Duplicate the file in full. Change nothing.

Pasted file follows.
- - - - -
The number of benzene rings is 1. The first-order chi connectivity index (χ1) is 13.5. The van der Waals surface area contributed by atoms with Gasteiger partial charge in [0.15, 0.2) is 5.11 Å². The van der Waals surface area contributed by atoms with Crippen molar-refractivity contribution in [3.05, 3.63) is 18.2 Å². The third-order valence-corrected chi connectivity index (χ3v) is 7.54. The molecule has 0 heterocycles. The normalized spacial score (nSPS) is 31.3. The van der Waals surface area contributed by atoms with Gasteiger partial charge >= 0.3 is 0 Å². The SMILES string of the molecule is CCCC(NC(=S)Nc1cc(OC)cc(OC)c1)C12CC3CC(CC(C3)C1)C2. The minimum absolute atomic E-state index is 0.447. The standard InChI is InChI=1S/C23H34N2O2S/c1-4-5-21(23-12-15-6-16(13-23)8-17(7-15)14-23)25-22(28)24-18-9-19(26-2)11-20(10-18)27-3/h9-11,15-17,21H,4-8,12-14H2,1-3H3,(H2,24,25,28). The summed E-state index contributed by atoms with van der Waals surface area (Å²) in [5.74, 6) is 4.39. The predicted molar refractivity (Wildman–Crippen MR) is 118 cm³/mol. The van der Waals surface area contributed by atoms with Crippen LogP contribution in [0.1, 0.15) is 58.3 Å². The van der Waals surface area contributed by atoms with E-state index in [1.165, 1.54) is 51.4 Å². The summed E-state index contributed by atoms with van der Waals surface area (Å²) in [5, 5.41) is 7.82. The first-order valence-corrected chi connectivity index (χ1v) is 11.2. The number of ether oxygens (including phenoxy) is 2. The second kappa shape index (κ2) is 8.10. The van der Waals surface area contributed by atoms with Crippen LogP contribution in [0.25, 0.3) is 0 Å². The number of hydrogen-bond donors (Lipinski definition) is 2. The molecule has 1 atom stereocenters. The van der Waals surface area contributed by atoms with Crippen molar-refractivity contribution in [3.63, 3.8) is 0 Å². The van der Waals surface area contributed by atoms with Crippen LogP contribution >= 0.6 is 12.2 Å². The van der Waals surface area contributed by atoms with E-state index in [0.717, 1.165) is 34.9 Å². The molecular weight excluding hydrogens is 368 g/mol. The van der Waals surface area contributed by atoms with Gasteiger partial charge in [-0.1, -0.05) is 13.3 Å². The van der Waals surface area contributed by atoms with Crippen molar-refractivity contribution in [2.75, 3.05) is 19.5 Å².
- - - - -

The number of benzene rings is 1. The first-order chi connectivity index (χ1) is 13.5. The van der Waals surface area contributed by atoms with Gasteiger partial charge in [0.15, 0.2) is 5.11 Å². The van der Waals surface area contributed by atoms with Crippen molar-refractivity contribution in [3.05, 3.63) is 18.2 Å². The third-order valence-corrected chi connectivity index (χ3v) is 7.54. The molecule has 0 heterocycles. The normalized spacial score (nSPS) is 31.3. The van der Waals surface area contributed by atoms with Gasteiger partial charge >= 0.3 is 0 Å². The SMILES string of the molecule is CCCC(NC(=S)Nc1cc(OC)cc(OC)c1)C12CC3CC(CC(C3)C1)C2. The minimum absolute atomic E-state index is 0.447. The standard InChI is InChI=1S/C23H34N2O2S/c1-4-5-21(23-12-15-6-16(13-23)8-17(7-15)14-23)25-22(28)24-18-9-19(26-2)11-20(10-18)27-3/h9-11,15-17,21H,4-8,12-14H2,1-3H3,(H2,24,25,28). The summed E-state index contributed by atoms with van der Waals surface area (Å²) in [5.74, 6) is 4.39. The predicted molar refractivity (Wildman–Crippen MR) is 118 cm³/mol. The van der Waals surface area contributed by atoms with Crippen LogP contribution in [0.1, 0.15) is 58.3 Å². The van der Waals surface area contributed by atoms with E-state index in [1.165, 1.54) is 51.4 Å². The summed E-state index contributed by atoms with van der Waals surface area (Å²) in [5, 5.41) is 7.82. The first-order valence-corrected chi connectivity index (χ1v) is 11.2. The number of ether oxygens (including phenoxy) is 2. The second kappa shape index (κ2) is 8.10. The van der Waals surface area contributed by atoms with Crippen LogP contribution in [0.25, 0.3) is 0 Å². The number of hydrogen-bond donors (Lipinski definition) is 2. The molecule has 1 atom stereocenters. The van der Waals surface area contributed by atoms with Crippen molar-refractivity contribution in [3.63, 3.8) is 0 Å². The van der Waals surface area contributed by atoms with Crippen LogP contribution >= 0.6 is 12.2 Å². The van der Waals surface area contributed by atoms with E-state index in [0.717, 1.165) is 34.9 Å². The molecular weight excluding hydrogens is 368 g/mol. The van der Waals surface area contributed by atoms with Gasteiger partial charge in [-0.1, -0.05) is 13.3 Å². The van der Waals surface area contributed by atoms with Crippen molar-refractivity contribution in [2.75, 3.05) is 19.5 Å².